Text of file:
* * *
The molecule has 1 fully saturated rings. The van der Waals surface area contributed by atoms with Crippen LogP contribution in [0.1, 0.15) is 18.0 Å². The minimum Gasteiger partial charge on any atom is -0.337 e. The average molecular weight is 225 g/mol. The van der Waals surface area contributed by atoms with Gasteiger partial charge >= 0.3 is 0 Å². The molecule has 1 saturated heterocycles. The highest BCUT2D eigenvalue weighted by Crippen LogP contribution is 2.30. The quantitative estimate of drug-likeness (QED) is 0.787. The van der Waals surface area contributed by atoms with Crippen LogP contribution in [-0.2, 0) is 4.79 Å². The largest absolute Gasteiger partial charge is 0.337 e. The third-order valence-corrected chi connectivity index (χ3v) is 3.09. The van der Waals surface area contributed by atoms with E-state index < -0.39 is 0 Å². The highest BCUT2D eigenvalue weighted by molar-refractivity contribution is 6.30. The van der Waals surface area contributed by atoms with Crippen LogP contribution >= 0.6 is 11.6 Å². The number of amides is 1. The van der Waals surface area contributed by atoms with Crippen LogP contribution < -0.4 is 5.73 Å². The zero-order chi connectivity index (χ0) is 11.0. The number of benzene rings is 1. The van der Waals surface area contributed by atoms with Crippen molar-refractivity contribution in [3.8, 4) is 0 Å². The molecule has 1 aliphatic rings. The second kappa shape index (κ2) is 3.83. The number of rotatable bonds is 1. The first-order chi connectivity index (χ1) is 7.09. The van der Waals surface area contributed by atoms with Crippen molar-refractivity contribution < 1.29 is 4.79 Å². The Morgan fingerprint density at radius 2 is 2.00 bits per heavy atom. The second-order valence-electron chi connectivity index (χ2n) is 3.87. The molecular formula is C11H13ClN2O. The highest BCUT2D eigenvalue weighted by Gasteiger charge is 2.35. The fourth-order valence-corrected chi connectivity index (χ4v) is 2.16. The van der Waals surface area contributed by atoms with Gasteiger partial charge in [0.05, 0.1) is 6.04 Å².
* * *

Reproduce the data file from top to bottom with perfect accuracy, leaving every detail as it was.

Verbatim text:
The molecule has 1 fully saturated rings. The van der Waals surface area contributed by atoms with Crippen LogP contribution in [0.1, 0.15) is 18.0 Å². The minimum Gasteiger partial charge on any atom is -0.337 e. The average molecular weight is 225 g/mol. The van der Waals surface area contributed by atoms with Gasteiger partial charge >= 0.3 is 0 Å². The molecule has 1 saturated heterocycles. The highest BCUT2D eigenvalue weighted by Crippen LogP contribution is 2.30. The quantitative estimate of drug-likeness (QED) is 0.787. The van der Waals surface area contributed by atoms with Crippen LogP contribution in [-0.2, 0) is 4.79 Å². The largest absolute Gasteiger partial charge is 0.337 e. The third-order valence-corrected chi connectivity index (χ3v) is 3.09. The van der Waals surface area contributed by atoms with E-state index < -0.39 is 0 Å². The highest BCUT2D eigenvalue weighted by molar-refractivity contribution is 6.30. The van der Waals surface area contributed by atoms with Crippen LogP contribution >= 0.6 is 11.6 Å². The number of amides is 1. The van der Waals surface area contributed by atoms with Crippen LogP contribution < -0.4 is 5.73 Å². The zero-order chi connectivity index (χ0) is 11.0. The number of benzene rings is 1. The van der Waals surface area contributed by atoms with Crippen molar-refractivity contribution in [3.8, 4) is 0 Å². The molecule has 1 aliphatic rings. The second kappa shape index (κ2) is 3.83. The number of rotatable bonds is 1. The first-order chi connectivity index (χ1) is 7.09. The van der Waals surface area contributed by atoms with Crippen molar-refractivity contribution < 1.29 is 4.79 Å². The Morgan fingerprint density at radius 2 is 2.00 bits per heavy atom. The second-order valence-electron chi connectivity index (χ2n) is 3.87. The molecular formula is C11H13ClN2O. The highest BCUT2D eigenvalue weighted by Gasteiger charge is 2.35. The fourth-order valence-corrected chi connectivity index (χ4v) is 2.16. The van der Waals surface area contributed by atoms with Gasteiger partial charge in [0.05, 0.1) is 6.04 Å².